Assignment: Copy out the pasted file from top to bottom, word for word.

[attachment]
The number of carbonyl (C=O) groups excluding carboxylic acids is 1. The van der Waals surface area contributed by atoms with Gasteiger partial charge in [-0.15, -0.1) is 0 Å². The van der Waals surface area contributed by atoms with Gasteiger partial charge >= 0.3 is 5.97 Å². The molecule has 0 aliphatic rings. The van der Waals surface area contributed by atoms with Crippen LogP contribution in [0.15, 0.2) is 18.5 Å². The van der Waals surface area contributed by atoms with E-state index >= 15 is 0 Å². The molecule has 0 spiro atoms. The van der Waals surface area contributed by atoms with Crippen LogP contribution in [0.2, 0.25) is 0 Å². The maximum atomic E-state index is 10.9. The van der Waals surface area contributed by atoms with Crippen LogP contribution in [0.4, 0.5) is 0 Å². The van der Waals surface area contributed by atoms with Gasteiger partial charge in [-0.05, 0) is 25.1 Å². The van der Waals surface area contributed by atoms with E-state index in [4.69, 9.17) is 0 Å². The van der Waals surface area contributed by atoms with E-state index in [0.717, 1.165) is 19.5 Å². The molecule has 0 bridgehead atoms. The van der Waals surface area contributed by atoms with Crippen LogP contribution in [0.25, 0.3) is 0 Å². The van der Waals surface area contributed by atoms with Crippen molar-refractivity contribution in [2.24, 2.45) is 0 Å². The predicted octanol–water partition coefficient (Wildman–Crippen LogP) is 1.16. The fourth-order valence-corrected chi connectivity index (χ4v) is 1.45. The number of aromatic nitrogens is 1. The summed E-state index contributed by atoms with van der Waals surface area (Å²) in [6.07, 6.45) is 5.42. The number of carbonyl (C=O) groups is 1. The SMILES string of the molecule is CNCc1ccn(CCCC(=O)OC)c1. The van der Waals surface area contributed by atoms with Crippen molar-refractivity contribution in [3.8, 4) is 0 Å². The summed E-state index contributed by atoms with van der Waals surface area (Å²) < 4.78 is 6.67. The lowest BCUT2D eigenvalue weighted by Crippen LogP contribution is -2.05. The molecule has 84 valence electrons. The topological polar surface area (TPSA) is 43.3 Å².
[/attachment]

The number of carbonyl (C=O) groups excluding carboxylic acids is 1. The van der Waals surface area contributed by atoms with Gasteiger partial charge in [-0.15, -0.1) is 0 Å². The van der Waals surface area contributed by atoms with Gasteiger partial charge >= 0.3 is 5.97 Å². The molecule has 0 aliphatic rings. The van der Waals surface area contributed by atoms with Crippen LogP contribution in [0.15, 0.2) is 18.5 Å². The van der Waals surface area contributed by atoms with E-state index >= 15 is 0 Å². The molecule has 0 spiro atoms. The van der Waals surface area contributed by atoms with Crippen LogP contribution in [0.2, 0.25) is 0 Å². The maximum atomic E-state index is 10.9. The van der Waals surface area contributed by atoms with Crippen LogP contribution in [0.4, 0.5) is 0 Å². The van der Waals surface area contributed by atoms with Gasteiger partial charge in [-0.05, 0) is 25.1 Å². The van der Waals surface area contributed by atoms with E-state index in [4.69, 9.17) is 0 Å². The van der Waals surface area contributed by atoms with E-state index in [0.717, 1.165) is 19.5 Å². The molecule has 0 bridgehead atoms. The van der Waals surface area contributed by atoms with Crippen LogP contribution in [0.25, 0.3) is 0 Å². The van der Waals surface area contributed by atoms with Crippen molar-refractivity contribution in [2.24, 2.45) is 0 Å². The predicted octanol–water partition coefficient (Wildman–Crippen LogP) is 1.16. The fourth-order valence-corrected chi connectivity index (χ4v) is 1.45. The number of aromatic nitrogens is 1. The summed E-state index contributed by atoms with van der Waals surface area (Å²) in [6.07, 6.45) is 5.42. The number of carbonyl (C=O) groups is 1. The SMILES string of the molecule is CNCc1ccn(CCCC(=O)OC)c1. The van der Waals surface area contributed by atoms with Crippen molar-refractivity contribution in [3.8, 4) is 0 Å². The summed E-state index contributed by atoms with van der Waals surface area (Å²) < 4.78 is 6.67. The lowest BCUT2D eigenvalue weighted by Crippen LogP contribution is -2.05. The molecule has 84 valence electrons. The topological polar surface area (TPSA) is 43.3 Å².